Previous Challenge Entry (Level 4 – Masters)
Topic: Happy (07/12/07)
TITLE: Celebration in Shanty Town
By Debbie Roome
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The residents, still pulling on shirts and shoes, stumbled out of doorways, their voices bubbling in excitement as they wove across muddy pathways.
“Is it true?”
“Have they really come this time?”
“Where are they, Jabulani?”
By this time, the young boy had a snake of humanity following him. A rope of gleaming ebony skin and vibrant smiles. A woman near the back started the singing, a traditional hymn of thanks, a swelling of melody as others joined with rich harmonies and deep emotion.
Jabulani halted the people near the perimeter of the shanty town. Men in work overalls were clustered around, setting up digging equipment, unloading pipes, lugging fat bags of dusty cement. He flashed white teeth at the crowd behind him. “I told you they were here.”
The people formed a loose semi circle around the workers and listened as they explained what they would be doing. “The government has sent us to bring fresh water to your settlement. We’ll be laying pipes and drains and by this afternoon, there’ll be six taps ready for use.” The crowd erupted in a cheer and swayed happily as the woman led another hymn of praise.
Hours passed and still the workers had an audience as they laboured under the fierce sun. Shy women who offered cooked maize meal; bright-eyed children who squatted in the dirt; eager teenagers who helped wheel loads of stone and sand, and men, grateful the government had kept its promises. They chatted amongst themselves.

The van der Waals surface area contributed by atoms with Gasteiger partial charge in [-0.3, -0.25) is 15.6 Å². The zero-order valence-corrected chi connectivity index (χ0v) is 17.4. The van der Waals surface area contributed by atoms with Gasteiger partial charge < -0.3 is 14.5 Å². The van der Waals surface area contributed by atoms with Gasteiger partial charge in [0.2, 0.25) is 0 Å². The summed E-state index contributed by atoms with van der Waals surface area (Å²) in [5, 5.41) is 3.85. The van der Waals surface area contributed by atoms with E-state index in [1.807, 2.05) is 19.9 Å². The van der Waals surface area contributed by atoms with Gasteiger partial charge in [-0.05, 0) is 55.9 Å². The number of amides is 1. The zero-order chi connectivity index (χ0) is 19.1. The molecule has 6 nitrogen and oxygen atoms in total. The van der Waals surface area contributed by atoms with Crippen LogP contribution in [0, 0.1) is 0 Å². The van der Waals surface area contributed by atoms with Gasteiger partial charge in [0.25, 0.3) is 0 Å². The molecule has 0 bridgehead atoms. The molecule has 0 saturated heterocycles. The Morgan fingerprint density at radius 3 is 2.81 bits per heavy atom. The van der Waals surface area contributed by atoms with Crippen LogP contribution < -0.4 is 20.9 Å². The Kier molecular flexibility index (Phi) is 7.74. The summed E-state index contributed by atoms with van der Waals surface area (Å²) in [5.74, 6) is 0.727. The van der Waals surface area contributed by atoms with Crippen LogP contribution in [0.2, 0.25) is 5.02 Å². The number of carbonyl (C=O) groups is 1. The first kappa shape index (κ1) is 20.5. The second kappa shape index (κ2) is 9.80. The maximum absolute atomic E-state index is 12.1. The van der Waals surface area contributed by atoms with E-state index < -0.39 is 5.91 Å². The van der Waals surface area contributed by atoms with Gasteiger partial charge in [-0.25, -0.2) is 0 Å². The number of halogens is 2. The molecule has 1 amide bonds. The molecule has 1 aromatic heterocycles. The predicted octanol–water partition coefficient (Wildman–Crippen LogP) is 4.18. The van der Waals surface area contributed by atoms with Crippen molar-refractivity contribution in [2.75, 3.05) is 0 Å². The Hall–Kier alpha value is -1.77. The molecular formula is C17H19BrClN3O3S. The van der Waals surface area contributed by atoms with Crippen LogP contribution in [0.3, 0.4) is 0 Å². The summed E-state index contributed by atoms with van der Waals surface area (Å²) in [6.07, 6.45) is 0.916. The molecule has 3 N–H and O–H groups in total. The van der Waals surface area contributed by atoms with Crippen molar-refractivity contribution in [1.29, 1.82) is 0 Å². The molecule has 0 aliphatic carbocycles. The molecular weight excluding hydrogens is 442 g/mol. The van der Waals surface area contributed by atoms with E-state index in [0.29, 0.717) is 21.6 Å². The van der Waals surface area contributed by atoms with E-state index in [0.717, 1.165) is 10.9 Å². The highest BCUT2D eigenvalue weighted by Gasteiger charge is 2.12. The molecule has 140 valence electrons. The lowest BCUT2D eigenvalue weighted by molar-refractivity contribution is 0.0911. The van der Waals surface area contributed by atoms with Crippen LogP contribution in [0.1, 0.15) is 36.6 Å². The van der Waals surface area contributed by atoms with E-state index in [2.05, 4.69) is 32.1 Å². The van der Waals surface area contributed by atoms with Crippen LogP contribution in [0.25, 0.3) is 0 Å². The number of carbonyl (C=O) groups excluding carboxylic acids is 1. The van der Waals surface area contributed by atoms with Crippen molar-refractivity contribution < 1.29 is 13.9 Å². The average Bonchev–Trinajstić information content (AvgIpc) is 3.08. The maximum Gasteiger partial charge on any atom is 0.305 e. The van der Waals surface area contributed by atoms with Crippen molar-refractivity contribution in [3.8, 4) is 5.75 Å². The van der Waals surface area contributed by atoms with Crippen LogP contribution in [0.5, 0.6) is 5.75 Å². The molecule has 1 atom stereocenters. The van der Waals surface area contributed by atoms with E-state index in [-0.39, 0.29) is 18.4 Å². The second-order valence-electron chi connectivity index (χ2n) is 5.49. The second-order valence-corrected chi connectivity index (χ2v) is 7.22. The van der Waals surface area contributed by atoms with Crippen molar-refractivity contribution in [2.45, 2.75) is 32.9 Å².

“This is a happy day for us.”
“Clean water will mean better health for our children.”
“Our women will be pleased too. No more tramping to the river.”
By 4pm, the job was nearly done. A row of six, silvery taps poked out of damp soil and the workers knelt, pouring quickset cement around their bases. Skillfully, they tamped it down and smoothed it into a rectangular pavement. Nearby, a queue of woman stood waiting, buckets on their heads, patient, expectant, happy smiles draped from ear to ear.
“Wait a while before you use the taps.” The head-worker instructed them. “The cement will be dry in half an hour.” The women nodded as the workers packed their equipment and drove off towards the city.
The sun dribbled dying rays as the older women started fires and sweet-smelling smoke curled across the jumbled skyline. “We need water to cook.” They called out. “Are the taps ready to be opened?” In response, one of the younger women reached out and twisted a silver star. Clear liquid splattered into her bucket, burping air, spraying drops, until pure, crystal streams poured forth.
Immediately, they broke into song again, a song of jubilation which spread across the settlement. It was a time for rejoicing, a time for happiness and thanksgiving for a life-giving fountain had been birthed in their midst.
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